The Ancient Origins of a Snapchat Filter

The flower crown is nowadays a stylish accessory synonymous with Coachella revelers and boho brides, but it ’ s not new : erosion leaves and flowers as a headstall has a rich history dating back to the ancient authoritative world. Since antiquity, the round or horseshoe form of the wreath has been a symbol of glory, power, and eternity. In ancient Greece and Rome many crowns were made of wool and leaf such as myrtle and ivy leaves, and were adorned with unlike flowers, which held versatile associations through time .
ancient gods and goddesses were often represented in art and literature wearing specific plants dedicated to them. In Ovid ’ second Metamorphoses, the beautiful nymph Daphne manages to escape her pursuer, the deity Apollo, by turning herself into a laurel tree. Apollo cuts off a arm from the corner and exclaims, “ Although you can not be my wife, you shall at least be my corner ; I shall always wear you on my hair’s-breadth, on my quiver, O Laurel. ” ( 557–559 ). He keeps his word, and as a consequence is frequently depicted wearing a laurel wreath as a symbol of his love for Daphne. Apollo is the idol of poets and writers, and the term poet laureate that we use today comes from this myth .
White poplar leaves were associated with Hercules, who, according to custom, imported the tree to Olympia from northwest Greece.

Nude statue of a man with a beard Statue of Hercules, A.D. 100–199, Roman. marble with polychromy, 46 in. high. The J. Paul Getty Museum, 73.AA.43.1 Hercules wearing a wreath The ancient Greeks first base introduced the crown as an honorary reinforce for victors in athletic, military, poetic, and musical contests. For case, the Pythian Games were held at Delphi every four years in honor of Apollo, and winners traditionally received a wreath of bay laurel. The bay laurel tree is native to the Mediterranean area, and it stood as an crucial symbol of victory, accomplishment, and condition .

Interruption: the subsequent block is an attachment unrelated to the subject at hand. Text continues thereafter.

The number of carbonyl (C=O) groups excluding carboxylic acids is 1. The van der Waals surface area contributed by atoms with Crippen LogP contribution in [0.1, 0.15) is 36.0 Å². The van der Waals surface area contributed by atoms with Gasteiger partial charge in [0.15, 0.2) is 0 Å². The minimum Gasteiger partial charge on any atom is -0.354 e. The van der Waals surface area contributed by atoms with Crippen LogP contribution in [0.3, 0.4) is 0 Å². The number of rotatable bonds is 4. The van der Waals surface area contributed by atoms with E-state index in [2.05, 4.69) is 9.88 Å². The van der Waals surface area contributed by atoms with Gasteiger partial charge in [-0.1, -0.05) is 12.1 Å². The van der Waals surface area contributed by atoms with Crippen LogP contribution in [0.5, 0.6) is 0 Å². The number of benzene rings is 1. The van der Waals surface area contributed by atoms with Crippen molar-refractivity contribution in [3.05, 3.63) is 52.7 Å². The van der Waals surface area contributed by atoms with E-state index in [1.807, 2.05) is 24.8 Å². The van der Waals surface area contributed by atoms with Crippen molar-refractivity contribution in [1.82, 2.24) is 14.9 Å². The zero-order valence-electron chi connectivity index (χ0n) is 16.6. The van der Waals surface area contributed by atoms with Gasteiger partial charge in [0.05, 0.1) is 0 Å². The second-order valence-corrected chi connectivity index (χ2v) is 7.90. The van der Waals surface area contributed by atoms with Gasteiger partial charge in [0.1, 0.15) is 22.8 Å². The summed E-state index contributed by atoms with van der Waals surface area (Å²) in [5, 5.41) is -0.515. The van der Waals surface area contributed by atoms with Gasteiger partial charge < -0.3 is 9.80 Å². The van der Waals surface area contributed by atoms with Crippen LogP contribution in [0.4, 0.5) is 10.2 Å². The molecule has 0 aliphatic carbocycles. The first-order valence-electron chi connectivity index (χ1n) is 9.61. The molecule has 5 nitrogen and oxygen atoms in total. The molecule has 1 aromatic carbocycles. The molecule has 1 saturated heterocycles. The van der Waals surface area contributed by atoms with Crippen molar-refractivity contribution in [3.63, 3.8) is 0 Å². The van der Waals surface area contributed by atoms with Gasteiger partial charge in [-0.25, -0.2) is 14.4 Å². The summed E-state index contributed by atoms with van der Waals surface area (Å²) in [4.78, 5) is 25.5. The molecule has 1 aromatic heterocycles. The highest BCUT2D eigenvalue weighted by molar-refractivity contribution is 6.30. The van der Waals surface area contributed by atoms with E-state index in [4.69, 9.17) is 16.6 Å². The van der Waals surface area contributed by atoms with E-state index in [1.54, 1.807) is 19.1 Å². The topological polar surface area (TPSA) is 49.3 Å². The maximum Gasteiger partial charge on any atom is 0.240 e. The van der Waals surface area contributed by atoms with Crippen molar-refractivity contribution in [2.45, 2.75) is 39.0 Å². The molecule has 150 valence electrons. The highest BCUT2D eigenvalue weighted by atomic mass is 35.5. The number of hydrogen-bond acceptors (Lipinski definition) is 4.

olive wreaths were besides awarded to winners of acrobatic competitions, like the bare new man shown below. Wild olive trees grew at Olympia where the Olympic games were held, and olive wreaths were given as prizes to victors at these games. He might have been a runner, wrestler, or system of weights booster, who is crowning himself or removing the wreath to dedicate it to the gods as a augury of pienty .Bronze statue of a nude young man raising his right hand to his head. The lower legs are missing. Statue of a Victorious Youth, 300–100 B.C., Greek, Bronze with inlaid copper nipples, 59 5/8 in. high. The J. Paul Getty Museum, 77.AB.30 A young man crowning himself with an olive wreath The symbolism of the laurel wreath survives to this day. It featured prominently on the decoration design for the 2016 Rio Olympics, for example .